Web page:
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by George Dawes Green

Download Ravens fb2, epub

ISBN: 0446538973
Author: George Dawes Green
Language: English
Publisher: Grand Central Publishing; Reprint edition (July 15, 2010)
Pages: 352
Category: United States
Subcategory: Literature
Rating: 4.6
Votes: 865
Size Fb2: 1354 kb
Size ePub: 1733 kb
Size Djvu: 1405 kb
Other formats: mbr doc txt azw


George Dawes Green's treatment of a mentally ill self-exiled homeless man reveals and romanticizes a highly intelligent and self-made man. Quite the opposite of the usual treatments of the homeless, and when Romulus.

George Dawes Green's treatment of a mentally ill self-exiled homeless man reveals and romanticizes a highly intelligent and self-made man. Quite the opposite of the usual treatments of the homeless, and when Romulus embarks on his ill-fated and ultimately redeeming journey away from his comfort zone to investigate the death of a boy dumped near his cave.

George Dawes Green (born 1954) is an American novelist and the founder of the storytelling organization The Moth. Green published his first novel, The Caveman's Valentine, in 1994; it was adapted into a film (released in 2001) starring Samuel L. Jackson. He quickly followed that success with The Juror (1995), which was also adapted into a film (released in 1996), starring Demi Moore and Alec Baldwin. Green did not publish another novel until 2009, when Ravens was released.

Romulus Ledbetter wasn't always homeless

The Boatwrights just won 318 million dollars in the GeorgiaState lottery. It's going to be the worst day of their lives. At once frightening, comic, and suspenseful, RAVENS is a wholly original and utterly compelling novel from one of our most talented writers. Romulus Ledbetter wasn't always homeless. He once was a devoted husband, father, and musician with a bright future.

Author George Dawes Green. Books by George Dawes Green: The Caveman's Valentine. 10 3.

George Dawes Green is a highly acclaimed novelist and poet, and the founder of the groundbreaking storytelling organisation, The Moth. He currently divides his time between Georgia and New York. Библиографические данные.

Book's title: Ravens George Dawes Green. Library of Congress Control Number: 2008048331. 54 22. Personal Name: Green, George Dawes. International Standard Book Number (ISBN): 9780446538961.

Ravens Audiobook George Dawes Green. Attn: Author/Narrator If you have any queries please contact me at info19782 @ gmail. I will reply as soon as possible, usually within 24 hours.

George Dawes Green is a highly acclaimed novelist and poet. Discover new books on Goodreads. See if your friends have read any of George Dawes Green's books.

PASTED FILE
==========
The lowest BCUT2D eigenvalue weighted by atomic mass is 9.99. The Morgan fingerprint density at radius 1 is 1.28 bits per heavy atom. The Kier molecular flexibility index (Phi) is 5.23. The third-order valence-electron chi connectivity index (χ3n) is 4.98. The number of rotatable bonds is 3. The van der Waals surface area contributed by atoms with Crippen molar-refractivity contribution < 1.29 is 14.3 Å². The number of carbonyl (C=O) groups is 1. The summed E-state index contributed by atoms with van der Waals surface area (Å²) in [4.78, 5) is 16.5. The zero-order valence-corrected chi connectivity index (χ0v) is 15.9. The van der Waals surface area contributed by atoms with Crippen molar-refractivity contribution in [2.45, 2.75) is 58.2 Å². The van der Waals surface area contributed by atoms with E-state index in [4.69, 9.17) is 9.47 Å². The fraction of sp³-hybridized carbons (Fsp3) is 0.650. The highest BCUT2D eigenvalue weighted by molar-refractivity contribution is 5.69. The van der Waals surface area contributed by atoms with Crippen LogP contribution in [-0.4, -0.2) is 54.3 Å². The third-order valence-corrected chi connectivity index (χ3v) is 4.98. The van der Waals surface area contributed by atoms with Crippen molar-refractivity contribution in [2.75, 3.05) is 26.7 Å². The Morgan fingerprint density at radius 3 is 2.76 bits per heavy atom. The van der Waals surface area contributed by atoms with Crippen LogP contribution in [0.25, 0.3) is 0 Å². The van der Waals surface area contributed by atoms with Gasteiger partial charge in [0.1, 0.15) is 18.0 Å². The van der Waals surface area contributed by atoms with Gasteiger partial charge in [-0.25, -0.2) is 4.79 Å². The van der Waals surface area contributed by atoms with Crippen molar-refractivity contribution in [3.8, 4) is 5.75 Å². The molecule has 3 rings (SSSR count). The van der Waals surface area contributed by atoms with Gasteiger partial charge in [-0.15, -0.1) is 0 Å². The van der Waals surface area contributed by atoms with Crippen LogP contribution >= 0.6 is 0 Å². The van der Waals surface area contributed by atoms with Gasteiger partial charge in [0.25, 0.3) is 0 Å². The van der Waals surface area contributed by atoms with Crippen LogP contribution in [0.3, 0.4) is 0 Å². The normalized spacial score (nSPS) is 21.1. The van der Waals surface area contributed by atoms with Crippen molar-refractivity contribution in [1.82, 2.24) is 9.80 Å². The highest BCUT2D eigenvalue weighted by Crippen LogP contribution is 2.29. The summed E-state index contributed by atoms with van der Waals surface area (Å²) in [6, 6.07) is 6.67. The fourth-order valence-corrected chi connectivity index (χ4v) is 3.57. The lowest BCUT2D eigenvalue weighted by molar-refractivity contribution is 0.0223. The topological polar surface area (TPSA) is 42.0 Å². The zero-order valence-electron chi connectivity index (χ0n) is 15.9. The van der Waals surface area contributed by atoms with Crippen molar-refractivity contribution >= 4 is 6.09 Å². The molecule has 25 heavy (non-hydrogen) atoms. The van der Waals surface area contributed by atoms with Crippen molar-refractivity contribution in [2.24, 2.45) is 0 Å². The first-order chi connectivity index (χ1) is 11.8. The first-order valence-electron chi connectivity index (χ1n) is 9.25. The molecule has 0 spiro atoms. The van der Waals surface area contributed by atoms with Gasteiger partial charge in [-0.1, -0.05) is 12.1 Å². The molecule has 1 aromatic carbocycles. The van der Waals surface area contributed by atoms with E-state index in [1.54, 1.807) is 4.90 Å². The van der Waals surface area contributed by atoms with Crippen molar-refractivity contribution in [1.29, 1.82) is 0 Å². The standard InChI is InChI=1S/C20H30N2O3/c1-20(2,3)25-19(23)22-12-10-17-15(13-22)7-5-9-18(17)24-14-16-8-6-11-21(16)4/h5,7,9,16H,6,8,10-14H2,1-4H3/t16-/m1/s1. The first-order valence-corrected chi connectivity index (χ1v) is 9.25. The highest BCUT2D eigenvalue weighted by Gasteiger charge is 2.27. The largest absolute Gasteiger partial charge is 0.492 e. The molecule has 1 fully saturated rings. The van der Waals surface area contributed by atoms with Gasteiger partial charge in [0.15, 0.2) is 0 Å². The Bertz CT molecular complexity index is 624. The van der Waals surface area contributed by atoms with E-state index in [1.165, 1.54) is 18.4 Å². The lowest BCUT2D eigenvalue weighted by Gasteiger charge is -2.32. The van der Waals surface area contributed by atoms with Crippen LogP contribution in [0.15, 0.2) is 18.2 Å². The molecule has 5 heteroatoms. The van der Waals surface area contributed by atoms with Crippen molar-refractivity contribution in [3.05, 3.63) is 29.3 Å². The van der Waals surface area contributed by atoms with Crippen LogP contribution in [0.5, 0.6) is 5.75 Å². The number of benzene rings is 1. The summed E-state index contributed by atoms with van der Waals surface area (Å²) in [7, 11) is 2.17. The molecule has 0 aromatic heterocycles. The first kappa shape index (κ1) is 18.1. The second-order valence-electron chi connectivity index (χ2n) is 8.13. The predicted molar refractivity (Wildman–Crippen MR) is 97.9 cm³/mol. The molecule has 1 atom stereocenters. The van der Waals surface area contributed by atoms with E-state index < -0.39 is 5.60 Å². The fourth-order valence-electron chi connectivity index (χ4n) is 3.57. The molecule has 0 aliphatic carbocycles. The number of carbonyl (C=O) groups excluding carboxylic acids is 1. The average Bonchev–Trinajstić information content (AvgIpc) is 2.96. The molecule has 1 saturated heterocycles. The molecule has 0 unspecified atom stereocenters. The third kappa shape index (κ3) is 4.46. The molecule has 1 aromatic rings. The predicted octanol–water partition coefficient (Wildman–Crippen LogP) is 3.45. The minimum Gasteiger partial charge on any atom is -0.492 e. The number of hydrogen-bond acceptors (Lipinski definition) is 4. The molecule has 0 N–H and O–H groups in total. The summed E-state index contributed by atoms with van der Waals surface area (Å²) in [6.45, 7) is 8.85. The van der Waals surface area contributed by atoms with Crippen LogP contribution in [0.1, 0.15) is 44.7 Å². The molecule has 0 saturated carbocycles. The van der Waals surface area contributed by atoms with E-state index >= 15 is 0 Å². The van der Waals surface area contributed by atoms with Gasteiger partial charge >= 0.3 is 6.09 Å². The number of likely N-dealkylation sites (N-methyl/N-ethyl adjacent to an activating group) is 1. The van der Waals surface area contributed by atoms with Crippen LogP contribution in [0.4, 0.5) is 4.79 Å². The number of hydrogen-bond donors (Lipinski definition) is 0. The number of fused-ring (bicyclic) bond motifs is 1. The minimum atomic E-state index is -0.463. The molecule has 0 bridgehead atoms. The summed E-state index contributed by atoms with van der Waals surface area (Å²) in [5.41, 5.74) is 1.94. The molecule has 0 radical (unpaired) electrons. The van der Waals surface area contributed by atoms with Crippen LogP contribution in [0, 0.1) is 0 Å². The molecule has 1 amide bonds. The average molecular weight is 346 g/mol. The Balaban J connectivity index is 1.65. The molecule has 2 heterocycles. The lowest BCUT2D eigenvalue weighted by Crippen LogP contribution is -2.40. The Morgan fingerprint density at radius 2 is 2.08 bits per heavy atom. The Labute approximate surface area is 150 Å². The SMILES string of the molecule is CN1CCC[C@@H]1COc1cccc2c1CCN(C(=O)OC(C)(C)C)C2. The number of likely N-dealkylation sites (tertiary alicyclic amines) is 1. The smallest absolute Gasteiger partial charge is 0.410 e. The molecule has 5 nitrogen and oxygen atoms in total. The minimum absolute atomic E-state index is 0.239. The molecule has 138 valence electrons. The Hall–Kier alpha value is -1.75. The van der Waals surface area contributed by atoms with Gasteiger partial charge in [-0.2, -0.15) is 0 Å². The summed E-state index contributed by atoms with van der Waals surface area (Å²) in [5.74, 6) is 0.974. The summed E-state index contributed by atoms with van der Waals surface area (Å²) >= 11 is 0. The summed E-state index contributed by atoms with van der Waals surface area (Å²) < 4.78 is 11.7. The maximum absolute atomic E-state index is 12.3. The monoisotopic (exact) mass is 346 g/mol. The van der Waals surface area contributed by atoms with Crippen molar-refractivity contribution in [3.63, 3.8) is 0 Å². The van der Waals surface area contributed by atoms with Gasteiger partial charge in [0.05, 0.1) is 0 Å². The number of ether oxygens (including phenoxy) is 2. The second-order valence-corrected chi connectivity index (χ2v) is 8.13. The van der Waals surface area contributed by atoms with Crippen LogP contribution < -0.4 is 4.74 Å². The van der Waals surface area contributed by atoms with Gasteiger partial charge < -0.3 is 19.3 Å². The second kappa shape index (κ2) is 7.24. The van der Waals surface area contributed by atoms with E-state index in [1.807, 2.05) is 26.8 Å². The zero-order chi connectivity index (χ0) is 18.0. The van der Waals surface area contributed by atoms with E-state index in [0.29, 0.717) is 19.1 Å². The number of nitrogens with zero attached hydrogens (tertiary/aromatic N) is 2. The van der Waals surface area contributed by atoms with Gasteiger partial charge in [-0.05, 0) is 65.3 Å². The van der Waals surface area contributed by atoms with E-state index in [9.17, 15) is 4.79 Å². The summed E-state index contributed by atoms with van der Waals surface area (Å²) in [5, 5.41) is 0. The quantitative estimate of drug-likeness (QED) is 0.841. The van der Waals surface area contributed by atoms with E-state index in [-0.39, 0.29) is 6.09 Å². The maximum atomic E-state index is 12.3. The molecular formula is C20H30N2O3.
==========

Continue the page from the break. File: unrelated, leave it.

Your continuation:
FREE shipping on qualifying offers. Back when I used to travel extensively, I developed the knack for selecting books that would last me through the trip. The Boatwrights just won 318 million dollars in the

The Boatwrights just won 318 million dollars in the Georgia State lottery. It's going to be the worst day of their lives.When Shaw McBride and Romeo Zderko pull up at a convenience store off I-95 in Georgia, their only thought is to fix a leaky tire and be on their way again to Florida-away from their dull Ohio tech-support jobs. But this happens to be the store from which a 318,000,000 million dollar Jackpot ticket has just been sold -- and when a pretty clerk accidentally reveals to Shaw the identity of the winning family, he hatches a ferociously audacious scheme: He and Romeo will squeeze the family for half their prize. That night, he visits the Boatwright home and takes the family hostage, while Romeo patrols the streets nearby, prepared to murder the Boatwrights' loved ones at any sign of resistance. At first, the family offers none. But Shaw's plot depends on maintaining constant fear-merciless, unfaltering terror-and soon, under the pressure, everyone's sanity begins to unravel . . . At once frightening, comic, and suspenseful, RAVENS is a wholly original and utterly compelling novel from one of our most talented writers.

Comments:

Voodoosida
Back when I used to travel extensively, I developed the knack for selecting books that would last me through the trip. George Dawes Green's Ravens (Grand Central Publishing; 2010), is good for a very short trip. Short flight down, an overnight with just an hour or so in your hotel, short flight back. Not only is it a quick read, but it's best for that trip when you have a lot to do--and just need a lightweight story. Fun, but not a lot of required attention.

An entertaining premise: Win the lottery--and it's all downhill from there. But you'll be asked to suspend your disbelief a bit more than what should be customary. Two grifters take a Georgia family hostage until they can swindle half of the jackpot. Plausible, right? What's implausible is Green's version of such a story. The scheme is overreaching for two losers, who happen to be passing through, stopping at a convenience store. They're suddenly competent enough to run wire taps, hack into computers, trick the police and national media, and spend quality time with their victims, fishing, playing cards, and winning over some of their hearts. The opportunities for escape and resolution are impossible to ignore. And even if you accept this barrage of improbabilities, the timeframe is simply ludicrous: seven days.